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MH370 disappearance 10 years on: can we still find it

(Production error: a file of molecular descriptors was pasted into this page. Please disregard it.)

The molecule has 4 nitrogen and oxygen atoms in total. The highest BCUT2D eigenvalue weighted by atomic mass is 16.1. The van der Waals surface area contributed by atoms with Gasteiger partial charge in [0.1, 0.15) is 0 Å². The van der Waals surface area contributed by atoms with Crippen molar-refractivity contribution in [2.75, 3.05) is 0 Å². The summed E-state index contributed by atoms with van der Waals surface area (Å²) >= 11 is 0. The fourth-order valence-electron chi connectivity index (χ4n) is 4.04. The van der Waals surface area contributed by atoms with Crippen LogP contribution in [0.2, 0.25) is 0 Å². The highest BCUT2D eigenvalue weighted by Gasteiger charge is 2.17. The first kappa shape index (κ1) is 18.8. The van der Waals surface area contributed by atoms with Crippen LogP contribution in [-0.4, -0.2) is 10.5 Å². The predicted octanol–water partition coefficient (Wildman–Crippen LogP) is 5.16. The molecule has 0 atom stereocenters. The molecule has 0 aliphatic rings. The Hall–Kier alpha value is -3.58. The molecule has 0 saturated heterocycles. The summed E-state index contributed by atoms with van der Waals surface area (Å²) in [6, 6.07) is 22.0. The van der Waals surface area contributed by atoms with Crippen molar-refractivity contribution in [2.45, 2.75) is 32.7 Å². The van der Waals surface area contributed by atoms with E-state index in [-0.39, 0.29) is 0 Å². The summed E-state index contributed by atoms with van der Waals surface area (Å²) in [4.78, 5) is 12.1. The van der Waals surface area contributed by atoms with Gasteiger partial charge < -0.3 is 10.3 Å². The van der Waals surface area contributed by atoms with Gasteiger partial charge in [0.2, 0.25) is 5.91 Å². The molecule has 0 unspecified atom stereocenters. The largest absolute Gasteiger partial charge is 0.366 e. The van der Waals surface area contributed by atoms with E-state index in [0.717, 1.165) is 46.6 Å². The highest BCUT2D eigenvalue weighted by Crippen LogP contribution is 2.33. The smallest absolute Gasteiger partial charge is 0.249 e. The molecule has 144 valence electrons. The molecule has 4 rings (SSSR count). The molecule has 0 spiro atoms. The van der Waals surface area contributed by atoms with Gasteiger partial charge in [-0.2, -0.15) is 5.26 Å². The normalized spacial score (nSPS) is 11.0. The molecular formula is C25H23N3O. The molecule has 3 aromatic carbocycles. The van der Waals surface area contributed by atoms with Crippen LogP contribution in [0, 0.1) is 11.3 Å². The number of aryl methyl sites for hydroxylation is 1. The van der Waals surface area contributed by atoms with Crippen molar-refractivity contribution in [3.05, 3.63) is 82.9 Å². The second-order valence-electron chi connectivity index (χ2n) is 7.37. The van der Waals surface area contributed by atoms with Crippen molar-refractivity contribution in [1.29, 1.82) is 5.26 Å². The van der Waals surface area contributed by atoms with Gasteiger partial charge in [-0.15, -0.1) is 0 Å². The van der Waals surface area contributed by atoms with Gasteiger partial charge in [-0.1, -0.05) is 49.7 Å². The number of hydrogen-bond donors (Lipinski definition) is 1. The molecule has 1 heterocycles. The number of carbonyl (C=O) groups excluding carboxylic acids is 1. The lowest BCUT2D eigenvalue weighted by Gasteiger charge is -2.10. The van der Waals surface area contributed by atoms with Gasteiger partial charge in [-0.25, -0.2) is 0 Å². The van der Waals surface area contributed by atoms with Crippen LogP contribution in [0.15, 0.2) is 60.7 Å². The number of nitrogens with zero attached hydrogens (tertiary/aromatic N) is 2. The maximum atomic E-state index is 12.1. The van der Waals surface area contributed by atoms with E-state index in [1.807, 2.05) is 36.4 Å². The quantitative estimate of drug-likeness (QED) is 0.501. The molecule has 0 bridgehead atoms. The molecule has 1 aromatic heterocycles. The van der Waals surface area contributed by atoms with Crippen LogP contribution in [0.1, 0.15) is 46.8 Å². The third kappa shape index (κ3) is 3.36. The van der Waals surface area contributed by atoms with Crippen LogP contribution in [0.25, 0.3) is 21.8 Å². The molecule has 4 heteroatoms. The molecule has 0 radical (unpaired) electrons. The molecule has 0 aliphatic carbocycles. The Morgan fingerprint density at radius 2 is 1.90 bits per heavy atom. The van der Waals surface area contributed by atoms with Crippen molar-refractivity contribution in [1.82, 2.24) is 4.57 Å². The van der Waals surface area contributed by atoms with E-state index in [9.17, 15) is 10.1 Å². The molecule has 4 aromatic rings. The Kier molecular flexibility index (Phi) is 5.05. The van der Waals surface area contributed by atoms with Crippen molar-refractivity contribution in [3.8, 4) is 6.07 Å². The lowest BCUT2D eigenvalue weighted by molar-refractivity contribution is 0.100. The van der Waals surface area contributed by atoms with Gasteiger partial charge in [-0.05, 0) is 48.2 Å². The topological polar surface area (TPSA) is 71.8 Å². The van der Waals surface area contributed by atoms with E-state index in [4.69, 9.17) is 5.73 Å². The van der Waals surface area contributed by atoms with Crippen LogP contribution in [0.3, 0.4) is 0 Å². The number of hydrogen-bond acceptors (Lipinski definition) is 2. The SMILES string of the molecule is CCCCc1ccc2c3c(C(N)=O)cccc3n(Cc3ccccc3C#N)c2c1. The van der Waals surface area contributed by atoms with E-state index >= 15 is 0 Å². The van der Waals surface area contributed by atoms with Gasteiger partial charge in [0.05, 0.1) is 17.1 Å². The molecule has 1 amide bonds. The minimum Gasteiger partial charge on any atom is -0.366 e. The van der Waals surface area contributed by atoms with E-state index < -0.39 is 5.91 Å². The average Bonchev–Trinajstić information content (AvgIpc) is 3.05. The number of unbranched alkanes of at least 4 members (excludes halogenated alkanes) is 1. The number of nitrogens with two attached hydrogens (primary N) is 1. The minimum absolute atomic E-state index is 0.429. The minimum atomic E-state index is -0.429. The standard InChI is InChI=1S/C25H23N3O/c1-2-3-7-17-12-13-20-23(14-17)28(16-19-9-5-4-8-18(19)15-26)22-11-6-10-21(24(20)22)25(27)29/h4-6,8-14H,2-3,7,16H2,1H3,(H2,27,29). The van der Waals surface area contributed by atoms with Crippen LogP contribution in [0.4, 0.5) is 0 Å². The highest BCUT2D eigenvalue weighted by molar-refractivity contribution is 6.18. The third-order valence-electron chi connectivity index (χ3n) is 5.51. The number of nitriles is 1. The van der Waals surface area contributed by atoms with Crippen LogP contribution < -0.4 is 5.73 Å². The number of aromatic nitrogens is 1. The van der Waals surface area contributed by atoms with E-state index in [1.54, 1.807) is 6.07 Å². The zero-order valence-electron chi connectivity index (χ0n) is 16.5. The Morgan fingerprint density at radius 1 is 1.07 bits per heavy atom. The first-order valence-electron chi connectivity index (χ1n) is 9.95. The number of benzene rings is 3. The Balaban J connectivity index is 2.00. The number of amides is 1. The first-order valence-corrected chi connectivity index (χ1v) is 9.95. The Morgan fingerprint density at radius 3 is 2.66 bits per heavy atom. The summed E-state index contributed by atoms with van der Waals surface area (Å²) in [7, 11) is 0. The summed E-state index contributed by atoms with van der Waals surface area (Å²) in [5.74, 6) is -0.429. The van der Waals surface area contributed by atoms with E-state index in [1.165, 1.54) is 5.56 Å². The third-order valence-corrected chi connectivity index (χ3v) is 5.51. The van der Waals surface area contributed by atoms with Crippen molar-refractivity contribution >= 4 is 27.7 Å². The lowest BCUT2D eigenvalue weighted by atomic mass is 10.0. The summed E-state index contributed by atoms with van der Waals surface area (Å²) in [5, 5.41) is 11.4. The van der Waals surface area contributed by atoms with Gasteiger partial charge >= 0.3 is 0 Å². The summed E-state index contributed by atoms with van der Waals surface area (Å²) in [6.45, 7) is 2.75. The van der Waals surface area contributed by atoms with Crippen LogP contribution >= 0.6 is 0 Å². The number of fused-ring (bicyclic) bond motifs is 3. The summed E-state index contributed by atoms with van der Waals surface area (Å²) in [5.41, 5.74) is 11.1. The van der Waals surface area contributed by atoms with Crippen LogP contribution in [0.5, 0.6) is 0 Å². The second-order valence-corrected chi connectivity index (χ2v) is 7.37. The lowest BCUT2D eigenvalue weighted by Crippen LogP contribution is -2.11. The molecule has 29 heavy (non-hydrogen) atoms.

<p><em><a href="https://theconversation.com/profiles/charitha-pattiaratchi-110101">Charitha Pattiaratchi</a>, <a href="https://theconversation.com/institutions/the-university-of-western-australia-1067">The University of Western Australia</a></em></p> <p>It has been ten years since Malaysia Airlines passenger flight MH370 <a href="https://theconversation.com/lessons-to-learn-despite-another-report-on-missing-flight-mh370-and-still-no-explanation-100764">disappeared on March 8 2014</a>. To this day it remains one of the biggest aviation mysteries globally.</p> <p>It’s unthinkable that a modern Boeing 777-200ER jetliner with 239 people on board can simply vanish without any explanation. Yet multiple searches in the past decade have still not yielded the main wreckage or the bodies of the victims.</p> <p>At a remembrance event held earlier this week, the Malaysian transport minister announced <a href="https://www.reuters.com/world/asia-pacific/malaysia-says-mh370-search-must-go-10-years-after-plane-vanished-2024-03-03/">a renewed push for another search</a>.</p> <p>If approved by the Malaysian government, the survey will be conducted by United States seabed exploration firm Ocean Infinity, whose efforts were unsuccessful in 2018.</p> <h2>What happened to MH370?</h2> <p>The flight was scheduled to fly from Kuala Lumpur to Beijing. Air traffic control lost contact with the aircraft within 60 minutes into the flight over the South China Sea.</p> <p>Subsequently, it was tracked by military radar crossing the Malay Peninsula and was last located by radar over the Andaman Sea in the northeastern Indian Ocean.</p> <figure class="align-center zoomable"><a href="https://images.theconversation.com/files/579774/original/file-20240305-18-vdbysn.png?ixlib=rb-1.1.0&amp;q=45&amp;auto=format&amp;w=1000&amp;fit=clip"><img src="https://images.theconversation.com/files/579774/original/file-20240305-18-vdbysn.png?ixlib=rb-1.1.0&amp;q=45&amp;auto=format&amp;w=754&amp;fit=clip" sizes="(min-width: 1466px) 754px, (max-width: 599px) 100vw, (min-width: 600px) 600px, 237px" srcset="https://images.theconversation.com/files/579774/original/file-20240305-18-vdbysn.png?ixlib=rb-1.1.0&amp;q=45&amp;auto=format&amp;w=600&amp;h=375&amp;fit=crop&amp;dpr=1 600w, https://images.theconversation.com/files/579774/original/file-20240305-18-vdbysn.png?ixlib=rb-1.1.0&amp;q=30&amp;auto=format&amp;w=600&amp;h=375&amp;fit=crop&amp;dpr=2 1200w, https://images.theconversation.com/files/579774/original/file-20240305-18-vdbysn.png?ixlib=rb-1.1.0&amp;q=15&amp;auto=format&amp;w=600&amp;h=375&amp;fit=crop&amp;dpr=3 1800w, https://images.theconversation.com/files/579774/original/file-20240305-18-vdbysn.png?ixlib=rb-1.1.0&amp;q=45&amp;auto=format&amp;w=754&amp;h=471&amp;fit=crop&amp;dpr=1 754w, https://images.theconversation.com/files/579774/original/file-20240305-18-vdbysn.png?ixlib=rb-1.1.0&amp;q=30&amp;auto=format&amp;w=754&amp;h=471&amp;fit=crop&amp;dpr=2 1508w, https://images.theconversation.com/files/579774/original/file-20240305-18-vdbysn.png?ixlib=rb-1.1.0&amp;q=15&amp;auto=format&amp;w=754&amp;h=471&amp;fit=crop&amp;dpr=3 2262w" alt="A map of the region showing the initial search areas on 8-16 March." /></a><figcaption><span class="caption">The planned route, final route and initial search area for MH370 in Southeast Asia.</span> <span class="attribution"><a class="source" href="https://en.wikipedia.org/wiki/Timeline_of_Malaysia_Airlines_Flight_370#/media/File:MH370_initial_search_Southeast_Asia.svg">Andrew Heenen/Wikimedia Commons</a>, <a class="license" href="http://creativecommons.org/licenses/by/4.0/">CC BY</a></span></figcaption></figure> <p>Later, automated satellite communications between the aircraft and British firm’s Inmarsat telecommunications satellite indicated that the plane ended up in the southeast Indian Ocean <a href="https://hub.arcgis.com/datasets/4c94d33cfc144f7d8b78943dee56e29b/explore">along the 7th arc</a> (an arc is a series of coordinates).</p> <p>This became the basis for defining the initial search areas by the Australian Air Transport Safety Bureau. Initial air searches were conducted in the South China Sea and the Andaman Sea.</p> <p>To date, we still don’t know what caused the aircraft’s change of course and disappearance.</p> <figure class="align-center zoomable"><a href="https://images.theconversation.com/files/579749/original/file-20240305-25-p456o1.png?ixlib=rb-1.1.0&amp;q=45&amp;auto=format&amp;w=1000&amp;fit=clip"><img src="https://images.theconversation.com/files/579749/original/file-20240305-25-p456o1.png?ixlib=rb-1.1.0&amp;q=45&amp;auto=format&amp;w=754&amp;fit=clip" sizes="(min-width: 1466px) 754px, (max-width: 599px) 100vw, (min-width: 600px) 600px, 237px" srcset="https://images.theconversation.com/files/579749/original/file-20240305-25-p456o1.png?ixlib=rb-1.1.0&amp;q=45&amp;auto=format&amp;w=600&amp;h=338&amp;fit=crop&amp;dpr=1 600w, https://images.theconversation.com/files/579749/original/file-20240305-25-p456o1.png?ixlib=rb-1.1.0&amp;q=30&amp;auto=format&amp;w=600&amp;h=338&amp;fit=crop&amp;dpr=2 1200w, https://images.theconversation.com/files/579749/original/file-20240305-25-p456o1.png?ixlib=rb-1.1.0&amp;q=15&amp;auto=format&amp;w=600&amp;h=338&amp;fit=crop&amp;dpr=3 1800w, https://images.theconversation.com/files/579749/original/file-20240305-25-p456o1.png?ixlib=rb-1.1.0&amp;q=45&amp;auto=format&amp;w=754&amp;h=424&amp;fit=crop&amp;dpr=1 754w, https://images.theconversation.com/files/579749/original/file-20240305-25-p456o1.png?ixlib=rb-1.1.0&amp;q=30&amp;auto=format&amp;w=754&amp;h=424&amp;fit=crop&amp;dpr=2 1508w, https://images.theconversation.com/files/579749/original/file-20240305-25-p456o1.png?ixlib=rb-1.1.0&amp;q=15&amp;auto=format&amp;w=754&amp;h=424&amp;fit=crop&amp;dpr=3 2262w" alt="" /></a><figcaption><span class="caption">Location of the 7th arc and the origin of debris locations for simulations undertaken by the University of Western Australia.</span> <span class="attribution"><span class="source">Google Earth/Author provided</span></span></figcaption></figure> <h2>What have searches for MH370 found so far?</h2> <p>On March 18 2014, ten days after the disappearance of MH370, a search in the southern Indian Ocean <a href="https://www.atsb.gov.au/publications/2014/considerations-on-defining-the-search-area-mh370">was led by Australia</a>, with participation of aircraft from several countries. This search continued until April 28 and covered an area of 4,500,000 square kilometres of ocean. No debris was found.</p> <p>Two underwater searches of the Indian Ocean, 2,800km off the coast of Western Australia, have also failed to find any evidence of the main crash site.</p> <p>The initial seabed search, led by Australia, covered 120,000 square kilometres and extended 50 nautical miles across the 7th arc. It took 1,046 days and was suspended on January 17 2017.</p> <p>A second search by Ocean Infinity in 2018 <a href="https://oceaninfinity.com/conclusion-of-current-search-for-malaysian-airlines-flight-mh370/">covered over 112,000 square kilometres</a>. It was completed in just over three months but also didn’t locate the wreckage.</p> <h2>What about debris?</h2> <p>While the main crash site still hasn’t been found, several pieces of debris have washed up in the years since the flight’s disappearance.</p> <p>In fact, in June 2015 officials from the Australian Air Transport Safety Bureau determined that debris might arrive in Sumatra, contrary to the ocean currents in the region.</p> <p>The strongest current in the Indian Ocean is the South Equatorial Current. It flows east to west between northern Australia and Madagascar, and debris would be able to cross it.</p> <p>Indeed, on July 30 2015 a large piece of debris – a <a href="https://en.wikipedia.org/wiki/Flaperon">flaperon</a> (moving part of a plane wing) – washed up on Reunion Island in the western Indian Ocean. It was later confirmed to belong to MH370.</p> <p>Twelve months earlier, using an oceanographic drift model, our University of Western Australia (UWA) modelling team had predicted that any debris originating from the 7th arc would end up in the western Indian Ocean.</p> <p>In subsequent months, additional aircraft debris was found in the western Indian Ocean in Mauritius, Tanzania, Rodrigues, Madagascar, Mozambique and South Africa.</p> <p>The UWA drift analysis accurately predicted where floating debris from MH370 would beach in the western Indian Ocean. It also guided American adventurer Blaine Gibson and others to directly recover several dozen pieces of debris, three of which <a href="https://www.newsweek.com/where-blaine-gibson-now-malaysia-airlines-mh370-debris-hunter-1787369">have been confirmed</a> to be from MH370, while several others <a href="https://www.airlineratings.com/news/mh370-debris-now-for-the-facts/">are deemed likely</a>.</p> <figure class="align-center zoomable"><a href="https://images.theconversation.com/files/579756/original/file-20240305-22-q62h9n.jpeg?ixlib=rb-1.1.0&amp;q=45&amp;auto=format&amp;w=1000&amp;fit=clip"><img src="https://images.theconversation.com/files/579756/original/file-20240305-22-q62h9n.jpeg?ixlib=rb-1.1.0&amp;q=45&amp;auto=format&amp;w=754&amp;fit=clip" sizes="(min-width: 1466px) 754px, (max-width: 599px) 100vw, (min-width: 600px) 600px, 237px" srcset="https://images.theconversation.com/files/579756/original/file-20240305-22-q62h9n.jpeg?ixlib=rb-1.1.0&amp;q=45&amp;auto=format&amp;w=600&amp;h=602&amp;fit=crop&amp;dpr=1 600w, https://images.theconversation.com/files/579756/original/file-20240305-22-q62h9n.jpeg?ixlib=rb-1.1.0&amp;q=30&amp;auto=format&amp;w=600&amp;h=602&amp;fit=crop&amp;dpr=2 1200w, https://images.theconversation.com/files/579756/original/file-20240305-22-q62h9n.jpeg?ixlib=rb-1.1.0&amp;q=15&amp;auto=format&amp;w=600&amp;h=602&amp;fit=crop&amp;dpr=3 1800w, https://images.theconversation.com/files/579756/original/file-20240305-22-q62h9n.jpeg?ixlib=rb-1.1.0&amp;q=45&amp;auto=format&amp;w=754&amp;h=757&amp;fit=crop&amp;dpr=1 754w, https://images.theconversation.com/files/579756/original/file-20240305-22-q62h9n.jpeg?ixlib=rb-1.1.0&amp;q=30&amp;auto=format&amp;w=754&amp;h=757&amp;fit=crop&amp;dpr=2 1508w, https://images.theconversation.com/files/579756/original/file-20240305-22-q62h9n.jpeg?ixlib=rb-1.1.0&amp;q=15&amp;auto=format&amp;w=754&amp;h=757&amp;fit=crop&amp;dpr=3 2262w" alt="A detailed satellite map showing locations of debris found on the shores of Africa and Madagascar." /></a><figcaption><span class="caption">Predicted locations of landfall from results of University of Western Australia drift modelling. The white dots indicate predicted landfall of the debris. The aggregation of many dots, particularly close to land, is an indication of the density of particles – higher probability of debris making landfall. These are highlighted by red circles.</span> <span class="attribution"><span class="source">Charitha Pattiaratchi/UWA, Author provided</span></span></figcaption></figure> <p>To date, these debris finds in the western Indian ocean are the only physical evidence found related to MH370.</p> <p>It is also independent verification that the crash occurred close to the 7th arc, as any debris would initially flow northwards and then to the west, transported by the prevailing ocean currents. These results are consistent with other drift studies undertaken by independent researchers globally.</p> <h2>Why a new search for MH370 now?</h2> <p>Unfortunately, the ocean is a chaotic place, and even oceanographic drift models cannot pinpoint the exact location of the crash site.</p> <p>The proposed new search by Ocean Infinity has significantly narrowed down the target area within latitudes 36°S and 33°S. This is approximately 50km to the south of the locations where UWA modelling indicated the release of debris along the 7th arc. If the search does not locate the wreckage, it could be extended north.</p> <p>Since the initial underwater searches, technology has tremendously improved. Ocean Infinity is using a fleet of autonomous underwater vehicles with improved resolution. The proposed search will also use remotely controlled surface vessels.</p> <p>In the area where the search is to take place, the ocean is around 4,000 metres deep. The water temperatures are 1–2°C, with low currents. This means that even after ten years, the debris field would be relatively intact.</p> <p>Therefore, there is a high probability that the wreckage can still be found. If a future search is successful, this would bring closure not just to the families of those who perished, but also the thousands of people who have been involved in the search efforts.<!-- Below is The Conversation's page counter tag. Please DO NOT REMOVE. --><img style="border: none !important; box-shadow: none !important; margin: 0 !important; max-height: 1px !important; max-width: 1px !important; min-height: 1px !important; min-width: 1px !important; opacity: 0 !important; outline: none !important; padding: 0 !important;" src="https://counter.theconversation.com/content/224954/count.gif?distributor=republish-lightbox-basic" alt="The Conversation" width="1" height="1" /><!-- End of code. If you don't see any code above, please get new code from the Advanced tab after you click the republish button. The page counter does not collect any personal data. More info: https://theconversation.com/republishing-guidelines --></p> <p><a href="https://theconversation.com/profiles/charitha-pattiaratchi-110101"><em>Charitha Pattiaratchi</em></a><em>, Professor of Coastal Oceanography, <a href="https://theconversation.com/institutions/the-university-of-western-australia-1067">The University of Western Australia</a></em></p> <p><em>Image credits: Getty Images </em></p> <p><em>This article is republished from <a href="https://theconversation.com">The Conversation</a> under a Creative Commons license. Read the <a href="https://theconversation.com/mh370-disappearance-10-years-on-can-we-still-find-it-224954">original article</a>.</em></p>